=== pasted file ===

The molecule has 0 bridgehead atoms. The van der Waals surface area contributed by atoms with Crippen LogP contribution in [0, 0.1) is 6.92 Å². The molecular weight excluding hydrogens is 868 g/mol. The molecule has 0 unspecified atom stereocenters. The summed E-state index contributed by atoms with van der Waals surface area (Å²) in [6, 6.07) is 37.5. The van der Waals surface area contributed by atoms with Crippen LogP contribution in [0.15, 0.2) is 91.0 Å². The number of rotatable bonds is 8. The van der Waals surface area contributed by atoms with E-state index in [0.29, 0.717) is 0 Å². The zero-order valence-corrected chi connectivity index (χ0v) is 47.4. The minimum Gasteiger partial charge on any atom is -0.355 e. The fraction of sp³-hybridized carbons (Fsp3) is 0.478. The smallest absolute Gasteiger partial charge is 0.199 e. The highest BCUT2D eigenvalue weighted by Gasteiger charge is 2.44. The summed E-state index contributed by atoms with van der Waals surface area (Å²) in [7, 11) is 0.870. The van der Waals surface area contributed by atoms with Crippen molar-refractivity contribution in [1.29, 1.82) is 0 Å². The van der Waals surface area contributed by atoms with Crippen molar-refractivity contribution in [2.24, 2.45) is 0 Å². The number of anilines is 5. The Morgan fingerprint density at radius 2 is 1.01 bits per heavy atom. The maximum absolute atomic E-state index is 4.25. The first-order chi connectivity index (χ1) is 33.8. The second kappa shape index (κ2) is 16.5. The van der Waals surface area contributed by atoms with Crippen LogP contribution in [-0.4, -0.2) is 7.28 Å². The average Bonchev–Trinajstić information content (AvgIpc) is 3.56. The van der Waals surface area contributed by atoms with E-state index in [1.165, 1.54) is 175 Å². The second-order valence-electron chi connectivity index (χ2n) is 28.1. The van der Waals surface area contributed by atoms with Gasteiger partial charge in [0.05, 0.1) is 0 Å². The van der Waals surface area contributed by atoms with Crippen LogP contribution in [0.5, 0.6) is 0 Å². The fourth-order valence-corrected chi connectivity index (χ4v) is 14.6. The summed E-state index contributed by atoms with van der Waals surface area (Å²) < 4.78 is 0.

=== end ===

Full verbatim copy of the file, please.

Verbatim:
The molecule has 0 bridgehead atoms. The van der Waals surface area contributed by atoms with Crippen LogP contribution in [0, 0.1) is 6.92 Å². The molecular weight excluding hydrogens is 868 g/mol. The molecule has 0 unspecified atom stereocenters. The summed E-state index contributed by atoms with van der Waals surface area (Å²) in [6, 6.07) is 37.5. The van der Waals surface area contributed by atoms with Crippen LogP contribution in [0.15, 0.2) is 91.0 Å². The number of rotatable bonds is 8. The van der Waals surface area contributed by atoms with E-state index in [0.29, 0.717) is 0 Å². The zero-order valence-corrected chi connectivity index (χ0v) is 47.4. The minimum Gasteiger partial charge on any atom is -0.355 e. The fraction of sp³-hybridized carbons (Fsp3) is 0.478. The smallest absolute Gasteiger partial charge is 0.199 e. The highest BCUT2D eigenvalue weighted by Gasteiger charge is 2.44. The summed E-state index contributed by atoms with van der Waals surface area (Å²) in [7, 11) is 0.870. The van der Waals surface area contributed by atoms with Crippen molar-refractivity contribution in [1.29, 1.82) is 0 Å². The van der Waals surface area contributed by atoms with Crippen molar-refractivity contribution in [2.24, 2.45) is 0 Å². The number of anilines is 5. The Morgan fingerprint density at radius 2 is 1.01 bits per heavy atom. The maximum absolute atomic E-state index is 4.25. The first-order chi connectivity index (χ1) is 33.8. The second kappa shape index (κ2) is 16.5. The van der Waals surface area contributed by atoms with Crippen LogP contribution in [-0.4, -0.2) is 7.28 Å². The average Bonchev–Trinajstić information content (AvgIpc) is 3.56. The van der Waals surface area contributed by atoms with E-state index in [1.165, 1.54) is 175 Å². The second-order valence-electron chi connectivity index (χ2n) is 28.1. The van der Waals surface area contributed by atoms with Gasteiger partial charge in [0.05, 0.1) is 0 Å². The van der Waals surface area contributed by atoms with Crippen LogP contribution in [0.5, 0.6) is 0 Å². The fourth-order valence-corrected chi connectivity index (χ4v) is 14.6. The summed E-state index contributed by atoms with van der Waals surface area (Å²) < 4.78 is 0.